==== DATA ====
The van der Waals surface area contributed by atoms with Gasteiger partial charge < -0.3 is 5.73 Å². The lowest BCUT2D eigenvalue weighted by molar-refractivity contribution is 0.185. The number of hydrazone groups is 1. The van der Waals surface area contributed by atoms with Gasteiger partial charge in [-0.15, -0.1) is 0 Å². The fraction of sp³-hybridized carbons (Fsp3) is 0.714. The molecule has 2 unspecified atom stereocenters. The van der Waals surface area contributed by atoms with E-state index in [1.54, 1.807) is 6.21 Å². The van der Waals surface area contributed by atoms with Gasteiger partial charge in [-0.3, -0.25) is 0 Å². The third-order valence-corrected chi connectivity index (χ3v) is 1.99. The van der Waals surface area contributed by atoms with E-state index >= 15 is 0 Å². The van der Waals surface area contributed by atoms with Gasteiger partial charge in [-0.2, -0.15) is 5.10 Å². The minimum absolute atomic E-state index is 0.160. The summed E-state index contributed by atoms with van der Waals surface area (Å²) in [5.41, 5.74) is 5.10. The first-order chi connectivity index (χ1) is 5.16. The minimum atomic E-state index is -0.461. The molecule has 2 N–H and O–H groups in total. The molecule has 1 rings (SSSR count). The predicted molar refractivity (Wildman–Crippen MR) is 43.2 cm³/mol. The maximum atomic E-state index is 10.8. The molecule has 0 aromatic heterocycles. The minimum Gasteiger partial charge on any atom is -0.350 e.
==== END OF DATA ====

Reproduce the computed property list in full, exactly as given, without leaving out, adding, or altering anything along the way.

The van der Waals surface area contributed by atoms with Gasteiger partial charge < -0.3 is 5.73 Å². The lowest BCUT2D eigenvalue weighted by molar-refractivity contribution is 0.185. The number of hydrazone groups is 1. The van der Waals surface area contributed by atoms with Gasteiger partial charge in [-0.15, -0.1) is 0 Å². The fraction of sp³-hybridized carbons (Fsp3) is 0.714. The molecule has 2 unspecified atom stereocenters. The van der Waals surface area contributed by atoms with E-state index in [1.54, 1.807) is 6.21 Å². The van der Waals surface area contributed by atoms with Gasteiger partial charge in [-0.3, -0.25) is 0 Å². The third-order valence-corrected chi connectivity index (χ3v) is 1.99. The van der Waals surface area contributed by atoms with E-state index >= 15 is 0 Å². The van der Waals surface area contributed by atoms with Gasteiger partial charge in [-0.2, -0.15) is 5.10 Å². The minimum absolute atomic E-state index is 0.160. The summed E-state index contributed by atoms with van der Waals surface area (Å²) in [5.41, 5.74) is 5.10. The first-order chi connectivity index (χ1) is 5.16. The minimum atomic E-state index is -0.461. The molecule has 2 N–H and O–H groups in total. The molecule has 1 rings (SSSR count). The predicted molar refractivity (Wildman–Crippen MR) is 43.2 cm³/mol. The maximum atomic E-state index is 10.8. The molecule has 0 aromatic heterocycles. The minimum Gasteiger partial charge on any atom is -0.350 e.